posted by Thella at 12:38 AM on November 28, 2019 [6 favorites]


This is the nicest story ever.
posted by bookbook at 1:49 AM on November 28, 2019 [1 favorite]


However, girls and young women particularly benefit from a relationship with a 'dad' like figure due to the power imbalance existing within the patriarchy.

The heterosexism is no less heterosexism for being couched in social justice language.
posted by Dysk at 2:10 AM on November 28, 2019 [6 favorites]


Did anyone else notice the atrocious copyediting on the caption?
posted by Morpeth at 5:09 AM on November 28, 2019


I was slightly confused until later in the article if she was supposed to be his biological daughter or not. Is "remembering someone's smile" Texas slang for hooking up?

Also, the quote from the daughter about how the mom would be so happy she found her dad...he wasn't a secret from the mom presumably, she knew who he was...
posted by starfishprime at 7:32 AM on November 28, 2019 [3 favorites]


I never had a dad. I learned to hold men to the same standards I would hold anyone to, without a dad. And given how difficult it is for a heterosexual couple to completely erase the effects of patriarchy in their personal relationship, I have the perspective of growing up without that dynamic at home.

Does that mean that growing up without a dad is better? No, it means that each family has unique perspectives to teach the children growing up in them. As long as the family is loving and secure, that diversity of perspectives is a good thing. Having a dad isn't "the best thing." Having no dad isn't "the best thing."

It's the quality of the adults that is the important thing, not their pronoun.

You don't seem to actually believe this because you follow it with an explanation of why dads specifically are important. It's the same explanation that I originally objected to. For the same reason, I find your clarification of what you meant by "the best thing" to be unconvincing.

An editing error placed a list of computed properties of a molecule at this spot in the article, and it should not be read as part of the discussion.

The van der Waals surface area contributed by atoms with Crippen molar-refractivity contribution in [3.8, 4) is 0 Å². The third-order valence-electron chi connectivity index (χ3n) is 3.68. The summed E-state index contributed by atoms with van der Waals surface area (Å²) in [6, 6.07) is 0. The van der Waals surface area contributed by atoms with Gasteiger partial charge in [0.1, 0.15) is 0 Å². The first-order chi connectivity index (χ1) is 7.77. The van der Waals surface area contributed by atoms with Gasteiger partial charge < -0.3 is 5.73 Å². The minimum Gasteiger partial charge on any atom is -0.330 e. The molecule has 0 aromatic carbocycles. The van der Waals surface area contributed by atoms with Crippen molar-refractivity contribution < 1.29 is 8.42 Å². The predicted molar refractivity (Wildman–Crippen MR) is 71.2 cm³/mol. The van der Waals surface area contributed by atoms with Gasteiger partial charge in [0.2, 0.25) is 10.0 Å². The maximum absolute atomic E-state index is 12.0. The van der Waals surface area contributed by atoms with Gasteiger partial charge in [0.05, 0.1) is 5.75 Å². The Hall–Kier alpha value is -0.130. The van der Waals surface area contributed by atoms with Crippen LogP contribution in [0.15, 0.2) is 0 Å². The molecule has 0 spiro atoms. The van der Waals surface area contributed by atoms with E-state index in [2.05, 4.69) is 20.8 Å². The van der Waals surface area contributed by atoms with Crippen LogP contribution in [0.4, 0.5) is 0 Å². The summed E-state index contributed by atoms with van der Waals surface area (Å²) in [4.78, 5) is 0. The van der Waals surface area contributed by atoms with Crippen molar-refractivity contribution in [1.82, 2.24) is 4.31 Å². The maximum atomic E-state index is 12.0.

As Dysk says, couching it in social justice language doesn't make it less heterosexist. I think you're struggling to say why a relationship with your dad is/was important to you, without implying that you lost something that little girls need in general. I think you used thoughtlessly ended up repeating the same ideas that have been used to attack families like mine.

I don't think your intentions are bad. But it would be nice if we could move past ideas and language that stigmatize families that do not fit into the traditional heterosexual mold, by implying that families without dads (or without moms for that matter) are lacking something important.
posted by Kutsuwamushi at 9:26 AM on November 28, 2019 [5 favorites]


How families come to lack members is important, this little girl lost her only involved parent, who never notified her dad of her existence. Lacking a parent at all, her grandparents stepped in, lovingly, unflinchingly, and in a healthy attached state. Then her other parent immediately stepped in, once he realized he is a parent. The child was supported by her network of people who care about her, and it was able to expand by the addition of a highly significant member. This story is about stepping up.

This story is not about language used to discuss this story, it is not about the members who are making commentary on a bittersweet tale, starting low on the horizon, which has potential to soften and soar. It is OK to tell our family stories, without recrimination at all, or share in the stories of others. I didn't see any family stigmatized in this story, at all.
posted by Oyéah at 9:51 AM on November 28, 2019 [7 favorites]


I didn't see any family stigmatized in this story, at all.

In the OP, no. In some of the commentary on this thread, absolutely. And it is important to push back against that.
posted by Dysk at 10:28 AM on November 28, 2019 [4 favorites]


Truly wonderful story. Thank you for sharing.

Also, the quote from the daughter about how the mom would be so happy she found her dad...he wasn't a secret from the mom presumably, she knew who he was...

Did I miss the part of how the mom and dad were together? I can see how including that aspect of the story may put a cloud over an otherwise sunny story. But, the lack of telling that makes me wonder about same cloud. Why had the mom never told the dad? Did she tell her parents? Did she tell stories about why she didn't want him in their life?

The unanswered questions about their relationship, imo, do a disservice to the story, whether they would have painted any of the people in a bit of a negative light or not.
posted by a non mouse, a cow herd at 11:21 AM on November 28, 2019 [1 favorite]


Great post, OP. Thanks!
posted by Bella Donna at 2:38 AM on November 29, 2019